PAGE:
# Working with 3d lattices in mrf2d

library(mrf2d)

# Introduction

Although mrf2d provides tools for data analysis on 2-dimensional lattices, typically representing an image, some Markov Random Fields models are also used for data on 3-dimensional lattices. One of the advantages of the non-parametric model that powers mrf2d algorithms is that is can freely describe interactions on any set of two-dimensional relative positions and it allows data to be specified on incomplete lattices.

These two features allow us to translate 3-dimensional problems to a 2-dimensional framework by properly reshaping the data and specifying interaction structures accordingly. This translation between 3d and 2d can be done without any loss in both directions, so the results of the analysis can be transformed again to the 3-dimensional case.

This vignette presents an overview of how to adapt 3d problems to the mrf2d framework with examples. After a “translation” between 3d and 2d is done, every method on mrf2d should work without major problems as the examples will illustrate, but the results have be interpreted carefully to avoid inconsistencies when generalizing.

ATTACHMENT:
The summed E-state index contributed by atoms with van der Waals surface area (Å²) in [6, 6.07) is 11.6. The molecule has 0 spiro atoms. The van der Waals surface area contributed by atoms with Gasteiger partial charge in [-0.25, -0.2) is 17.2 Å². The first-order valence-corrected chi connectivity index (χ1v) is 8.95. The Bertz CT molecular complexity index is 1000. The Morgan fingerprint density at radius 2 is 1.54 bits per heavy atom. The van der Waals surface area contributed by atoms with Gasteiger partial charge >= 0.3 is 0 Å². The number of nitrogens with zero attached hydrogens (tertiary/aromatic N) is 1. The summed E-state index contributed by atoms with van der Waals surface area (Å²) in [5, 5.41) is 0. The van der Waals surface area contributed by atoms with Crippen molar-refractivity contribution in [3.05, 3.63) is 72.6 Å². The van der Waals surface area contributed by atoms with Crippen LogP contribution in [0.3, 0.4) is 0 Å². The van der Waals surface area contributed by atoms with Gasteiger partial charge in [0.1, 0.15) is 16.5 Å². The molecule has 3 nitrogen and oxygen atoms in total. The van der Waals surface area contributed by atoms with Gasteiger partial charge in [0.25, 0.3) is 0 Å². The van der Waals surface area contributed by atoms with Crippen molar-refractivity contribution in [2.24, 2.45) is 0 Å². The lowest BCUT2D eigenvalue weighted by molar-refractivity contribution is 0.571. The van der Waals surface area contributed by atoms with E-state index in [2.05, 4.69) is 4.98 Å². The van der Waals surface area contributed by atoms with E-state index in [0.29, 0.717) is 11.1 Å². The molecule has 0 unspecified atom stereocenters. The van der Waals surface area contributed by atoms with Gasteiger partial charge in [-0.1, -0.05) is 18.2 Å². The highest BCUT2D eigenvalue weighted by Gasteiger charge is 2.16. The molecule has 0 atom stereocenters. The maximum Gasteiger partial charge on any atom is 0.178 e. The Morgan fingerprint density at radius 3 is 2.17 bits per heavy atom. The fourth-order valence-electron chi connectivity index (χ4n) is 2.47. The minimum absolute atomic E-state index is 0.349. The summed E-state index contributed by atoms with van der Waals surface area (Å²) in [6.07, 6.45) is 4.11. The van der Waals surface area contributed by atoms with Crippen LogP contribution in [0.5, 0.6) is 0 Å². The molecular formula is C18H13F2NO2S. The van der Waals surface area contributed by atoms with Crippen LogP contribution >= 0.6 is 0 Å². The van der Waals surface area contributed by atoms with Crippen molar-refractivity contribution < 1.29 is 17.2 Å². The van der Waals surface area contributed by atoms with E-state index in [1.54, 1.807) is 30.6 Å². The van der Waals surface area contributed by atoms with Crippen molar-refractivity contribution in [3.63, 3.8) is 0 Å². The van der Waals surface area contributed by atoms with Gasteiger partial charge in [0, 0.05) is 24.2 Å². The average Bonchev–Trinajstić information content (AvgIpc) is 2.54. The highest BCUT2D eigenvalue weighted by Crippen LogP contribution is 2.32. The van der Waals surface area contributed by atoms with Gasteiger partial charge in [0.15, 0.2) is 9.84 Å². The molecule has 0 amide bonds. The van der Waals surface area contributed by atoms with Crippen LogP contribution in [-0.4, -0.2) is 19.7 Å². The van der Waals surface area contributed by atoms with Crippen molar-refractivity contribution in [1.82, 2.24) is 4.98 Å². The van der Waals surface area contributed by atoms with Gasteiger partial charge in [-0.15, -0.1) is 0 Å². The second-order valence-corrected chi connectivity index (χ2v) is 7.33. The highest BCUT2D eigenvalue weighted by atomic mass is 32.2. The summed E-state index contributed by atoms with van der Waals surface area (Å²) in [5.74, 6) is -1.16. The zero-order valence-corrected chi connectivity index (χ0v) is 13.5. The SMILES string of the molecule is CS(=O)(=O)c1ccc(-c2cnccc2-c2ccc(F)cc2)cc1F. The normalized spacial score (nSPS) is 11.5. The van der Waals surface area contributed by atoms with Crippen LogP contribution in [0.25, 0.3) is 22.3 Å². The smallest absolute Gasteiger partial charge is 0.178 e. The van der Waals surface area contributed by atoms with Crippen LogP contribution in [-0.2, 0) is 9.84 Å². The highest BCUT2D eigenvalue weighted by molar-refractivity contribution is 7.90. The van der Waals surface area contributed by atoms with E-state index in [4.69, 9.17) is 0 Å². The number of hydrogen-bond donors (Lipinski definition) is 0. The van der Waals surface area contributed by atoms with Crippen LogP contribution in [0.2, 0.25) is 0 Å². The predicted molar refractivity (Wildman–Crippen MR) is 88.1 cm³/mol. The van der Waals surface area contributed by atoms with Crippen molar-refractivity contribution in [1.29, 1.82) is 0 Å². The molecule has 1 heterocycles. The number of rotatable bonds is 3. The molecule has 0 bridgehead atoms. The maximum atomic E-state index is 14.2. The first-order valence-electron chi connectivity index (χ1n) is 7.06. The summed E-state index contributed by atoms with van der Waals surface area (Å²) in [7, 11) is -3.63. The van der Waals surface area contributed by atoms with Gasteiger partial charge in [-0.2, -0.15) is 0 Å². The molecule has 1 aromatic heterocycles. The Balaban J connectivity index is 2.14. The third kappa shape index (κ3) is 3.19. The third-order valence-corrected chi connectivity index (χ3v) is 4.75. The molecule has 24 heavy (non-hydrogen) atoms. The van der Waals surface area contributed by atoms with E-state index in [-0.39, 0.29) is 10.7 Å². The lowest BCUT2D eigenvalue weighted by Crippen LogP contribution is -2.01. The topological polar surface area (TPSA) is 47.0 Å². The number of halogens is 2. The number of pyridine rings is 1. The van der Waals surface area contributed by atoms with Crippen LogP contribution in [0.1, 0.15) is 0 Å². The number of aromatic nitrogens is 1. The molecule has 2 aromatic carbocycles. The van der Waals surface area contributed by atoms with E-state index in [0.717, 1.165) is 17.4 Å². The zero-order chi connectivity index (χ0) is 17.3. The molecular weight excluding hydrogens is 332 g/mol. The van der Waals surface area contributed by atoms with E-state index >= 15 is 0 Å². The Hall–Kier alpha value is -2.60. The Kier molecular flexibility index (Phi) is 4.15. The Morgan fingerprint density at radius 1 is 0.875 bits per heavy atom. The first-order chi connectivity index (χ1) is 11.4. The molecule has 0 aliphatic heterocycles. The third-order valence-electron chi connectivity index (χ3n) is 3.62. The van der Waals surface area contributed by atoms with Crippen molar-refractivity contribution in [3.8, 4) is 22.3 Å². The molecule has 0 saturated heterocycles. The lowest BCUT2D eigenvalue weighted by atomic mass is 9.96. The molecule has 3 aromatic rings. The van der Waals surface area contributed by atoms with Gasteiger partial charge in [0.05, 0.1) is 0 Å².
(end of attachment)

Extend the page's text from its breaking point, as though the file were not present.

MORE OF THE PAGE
It is important to note that most algorithms in mrf2d have their computational complexity proportional to the number of pixels, but adding more dimensions increases the number of pixels non-linearly, therefore, a performance drop may be noticeable depending on the size of the data being analyzed.

# Reshaping 3-dimensional problems to mrf2d

## Reshaping random fields

Our first challenge is to reshape a 3-dimensional array into a proper matrix to be ingested by mrf2d methods. We start by generating a 3d array that will be used as example data. For illustration purposes, we will consider an array of dimensions $$(64, 64, 3)$$ with binary entries.

set.seed(1)
dims <- c(64, 64, 3)